There’s a rumor I want to dispel. It’s not a rumor about me or my photography, or about you, or about any political figure. Instead it’s a very old rumor which has been repeated so often that it now passes by unchallenged, becoming accepted as general knowledge even though it’s completely wrong. The rumor is that Albert Einstein once said “The definition of insanity is doing the same thing over and over again and expecting different results.” Sometimes the rumor says it’s Franklin, or sometimes Twain, but not only did none of these people ever say such a thing, but it’s also horribly incorrect.
There are two very quick holes I can put through this particular sail. The first is that doing something repeatedly while expecting different results is actually fairly common. Einstein and Franklin, both advocates of science, would recognize this action as scientific rigor. In order to demonstrate that an experiment is repeatable and not being impacted by uncontrolled random factors, it would get done over and over again while expecting their results to vary within a certain margin. And then there’s Twain, a writer whom I’m sure didn’t publish his first draft. No, writers can hammer away at a manuscript for months, if not years, often times re-writing a story completely in the process in order to come up with their final result. The second issue is with the idea of sanity itself. Sanity and insanity are very loose concepts which are very rarely invoked in psychology. If you try to define insanity as having a psychological problem, then we’re all insane — doubly so for the ones who claim they’re not. There is no imaginary line which divides the sane from the insane. To quote the hatter: “we’re all mad here.”
There’s another quality to which we can assign this behavior of repeating things and expecting a different result. What do we call a person who doesn’t give up in the face of adversity? Who marks failure as the evidence of striving for perfection? Who gets knocked down but crawls bloodied and bruised back into the ring to face another round? Find one of these people, one of these pillars built out of pure dogged determination, and that confidence you see in their eyes, that courage, is the face of tenacity.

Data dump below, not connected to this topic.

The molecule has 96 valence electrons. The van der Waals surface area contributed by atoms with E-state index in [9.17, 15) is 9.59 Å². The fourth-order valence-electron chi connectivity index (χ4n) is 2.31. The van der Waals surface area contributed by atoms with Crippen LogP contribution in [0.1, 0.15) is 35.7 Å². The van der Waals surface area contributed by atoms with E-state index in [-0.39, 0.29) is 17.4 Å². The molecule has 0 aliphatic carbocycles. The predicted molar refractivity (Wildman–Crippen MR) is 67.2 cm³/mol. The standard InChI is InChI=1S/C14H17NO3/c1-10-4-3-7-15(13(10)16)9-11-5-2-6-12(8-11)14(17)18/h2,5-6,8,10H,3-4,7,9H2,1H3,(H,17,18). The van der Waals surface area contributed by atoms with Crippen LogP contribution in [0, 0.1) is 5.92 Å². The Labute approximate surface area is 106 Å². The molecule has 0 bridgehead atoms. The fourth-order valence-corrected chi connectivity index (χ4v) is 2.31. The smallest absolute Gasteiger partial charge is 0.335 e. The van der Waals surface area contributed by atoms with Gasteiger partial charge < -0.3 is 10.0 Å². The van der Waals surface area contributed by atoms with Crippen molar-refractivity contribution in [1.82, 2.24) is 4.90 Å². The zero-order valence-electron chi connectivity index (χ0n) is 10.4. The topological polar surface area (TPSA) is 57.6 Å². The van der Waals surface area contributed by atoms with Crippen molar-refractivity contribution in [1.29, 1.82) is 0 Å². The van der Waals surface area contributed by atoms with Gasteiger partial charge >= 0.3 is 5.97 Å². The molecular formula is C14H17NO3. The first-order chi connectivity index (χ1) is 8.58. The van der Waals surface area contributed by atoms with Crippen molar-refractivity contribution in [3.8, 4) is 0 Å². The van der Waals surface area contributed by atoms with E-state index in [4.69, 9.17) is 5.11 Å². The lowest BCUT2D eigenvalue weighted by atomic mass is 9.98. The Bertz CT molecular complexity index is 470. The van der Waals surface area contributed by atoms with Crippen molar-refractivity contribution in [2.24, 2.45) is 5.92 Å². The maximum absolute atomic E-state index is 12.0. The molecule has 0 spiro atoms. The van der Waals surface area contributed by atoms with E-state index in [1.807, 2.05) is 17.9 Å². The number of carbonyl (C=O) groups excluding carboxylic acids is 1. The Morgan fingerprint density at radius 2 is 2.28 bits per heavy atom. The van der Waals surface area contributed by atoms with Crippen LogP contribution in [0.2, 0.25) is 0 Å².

Such as this face. This is Woody, taken on the day I met him. Do yourself a favor if you see him out and about, and shake this man’s hand. He’ll talk to you about the things he’s seen. About having been a computer programmer. About his boxing career. About tutoring math to young athletes to help them continue their education. About working ringside with some of history’s boxing greats. Talk with him long enough, and he might tell you how the biggest number we ever have to deal with is nine, how you can multiply two two-digit numbers together in your head, or how doing sit-ups is a good way to lose weight. Ask him about his faith, how he’s sinned before and he knows he’ll sin again. Or, if you’re in a lighter mood, ask him about his love for a Krispy Kreme donut. He’ll tell you about any of these things, for as long as you care to hear about them.
And then ask him about his cancer.
Life is rarely simple or easy. Just pick any random stranger you see, and you’ve probably found somebody who’s having problems of some kind. Having problems is a universal constant of human existence, and there are only so many ways we can react to them. We can turn away, either to run from or to ignore them. We can fall down in resignation, our progress halted completely by this unchallenged obstacle. Or we can stare them in the face and come out of the corner swinging. Sometimes the cost of victory will be high, and sometimes we have little hope of making it to the next round. But a fighter is a person who fights, so the only options are to go down fighting or stop being a fighter.
Woody is a fighter. It’s just who he is: a person who knows the value of bruises. A man with the tenacity to stand atop a mountain of doubt and dare the world to try to push him off. These are qualities that we could all stand to learn by looking for the fighters in our lives and watching how they react when they’re faced with problems. I think Woody would tell you that he’s had his rough fights during his career, and now he’s stuck in the ring with a fight he might not be able to finish. But he’s not turning away from it. He’s facing it head-on, not without fear, but with courage. This is why we need tenacity, because falling down is the first thing many of us want to do in the face of difficulty. But we aren’t often afforded an easy path to pursue meaningful things. We fight to carve a path when we have none, so when we have one to follow, we don’t take its ease for granted.
I’m glad to have met Woody, and honored to call him a friend. He reminds me that all of my difficulties — with anxiety, with ADHD, or with running a part-time business alongside a full-time job and a family to boot — are worth fighting. They’re more than just the obstacles, they’re the path. The true mettle of a person isn’t in the way they win or lose, but how consistently they will battle for what they value the most. That’s tenacity, to look at the obstacles in front of us, those invitations to failure, and decide to be a fighter today.
Woody, you keep up your fight. I’ll be ringside.